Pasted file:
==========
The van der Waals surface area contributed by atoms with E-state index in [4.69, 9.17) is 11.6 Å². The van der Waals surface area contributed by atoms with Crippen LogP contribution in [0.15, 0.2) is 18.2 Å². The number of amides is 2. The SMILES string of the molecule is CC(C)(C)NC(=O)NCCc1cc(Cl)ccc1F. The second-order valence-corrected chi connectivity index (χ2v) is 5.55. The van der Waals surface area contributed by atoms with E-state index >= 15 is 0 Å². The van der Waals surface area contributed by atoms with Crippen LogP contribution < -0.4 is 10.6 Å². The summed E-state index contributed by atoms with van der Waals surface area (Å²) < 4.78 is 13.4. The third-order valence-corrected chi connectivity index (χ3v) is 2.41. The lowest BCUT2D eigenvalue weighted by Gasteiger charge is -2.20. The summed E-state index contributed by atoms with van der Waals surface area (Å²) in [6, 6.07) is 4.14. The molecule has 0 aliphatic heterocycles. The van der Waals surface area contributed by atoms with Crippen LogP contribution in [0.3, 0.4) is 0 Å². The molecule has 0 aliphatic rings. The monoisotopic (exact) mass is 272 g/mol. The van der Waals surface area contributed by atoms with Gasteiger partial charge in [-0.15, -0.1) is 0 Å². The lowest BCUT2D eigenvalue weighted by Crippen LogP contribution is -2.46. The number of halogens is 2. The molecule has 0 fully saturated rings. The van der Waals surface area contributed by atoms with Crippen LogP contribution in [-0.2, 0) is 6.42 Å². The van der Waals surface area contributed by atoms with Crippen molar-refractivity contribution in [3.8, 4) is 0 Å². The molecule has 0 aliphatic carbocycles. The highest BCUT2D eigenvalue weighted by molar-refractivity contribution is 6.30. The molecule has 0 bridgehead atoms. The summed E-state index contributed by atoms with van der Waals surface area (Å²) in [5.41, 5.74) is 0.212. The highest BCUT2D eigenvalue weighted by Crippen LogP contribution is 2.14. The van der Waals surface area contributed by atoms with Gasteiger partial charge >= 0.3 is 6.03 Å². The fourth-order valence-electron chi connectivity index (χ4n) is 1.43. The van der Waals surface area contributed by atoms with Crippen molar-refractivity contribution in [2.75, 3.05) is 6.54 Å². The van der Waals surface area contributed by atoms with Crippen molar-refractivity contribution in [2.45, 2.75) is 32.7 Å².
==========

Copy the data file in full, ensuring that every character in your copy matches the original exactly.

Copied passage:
The van der Waals surface area contributed by atoms with E-state index in [4.69, 9.17) is 11.6 Å². The van der Waals surface area contributed by atoms with Crippen LogP contribution in [0.15, 0.2) is 18.2 Å². The number of amides is 2. The SMILES string of the molecule is CC(C)(C)NC(=O)NCCc1cc(Cl)ccc1F. The second-order valence-corrected chi connectivity index (χ2v) is 5.55. The van der Waals surface area contributed by atoms with E-state index >= 15 is 0 Å². The van der Waals surface area contributed by atoms with Crippen LogP contribution < -0.4 is 10.6 Å². The summed E-state index contributed by atoms with van der Waals surface area (Å²) < 4.78 is 13.4. The third-order valence-corrected chi connectivity index (χ3v) is 2.41. The lowest BCUT2D eigenvalue weighted by Gasteiger charge is -2.20. The summed E-state index contributed by atoms with van der Waals surface area (Å²) in [6, 6.07) is 4.14. The molecule has 0 aliphatic heterocycles. The van der Waals surface area contributed by atoms with Crippen LogP contribution in [0.3, 0.4) is 0 Å². The molecule has 0 aliphatic rings. The monoisotopic (exact) mass is 272 g/mol. The van der Waals surface area contributed by atoms with Gasteiger partial charge in [-0.15, -0.1) is 0 Å². The lowest BCUT2D eigenvalue weighted by Crippen LogP contribution is -2.46. The number of halogens is 2. The molecule has 0 fully saturated rings. The van der Waals surface area contributed by atoms with Crippen LogP contribution in [-0.2, 0) is 6.42 Å². The van der Waals surface area contributed by atoms with Crippen molar-refractivity contribution in [3.8, 4) is 0 Å². The molecule has 0 aliphatic carbocycles. The highest BCUT2D eigenvalue weighted by molar-refractivity contribution is 6.30. The molecule has 0 bridgehead atoms. The summed E-state index contributed by atoms with van der Waals surface area (Å²) in [5.41, 5.74) is 0.212. The highest BCUT2D eigenvalue weighted by Crippen LogP contribution is 2.14. The van der Waals surface area contributed by atoms with Gasteiger partial charge >= 0.3 is 6.03 Å². The fourth-order valence-electron chi connectivity index (χ4n) is 1.43. The van der Waals surface area contributed by atoms with Crippen molar-refractivity contribution in [2.75, 3.05) is 6.54 Å². The van der Waals surface area contributed by atoms with Crippen molar-refractivity contribution in [2.45, 2.75) is 32.7 Å².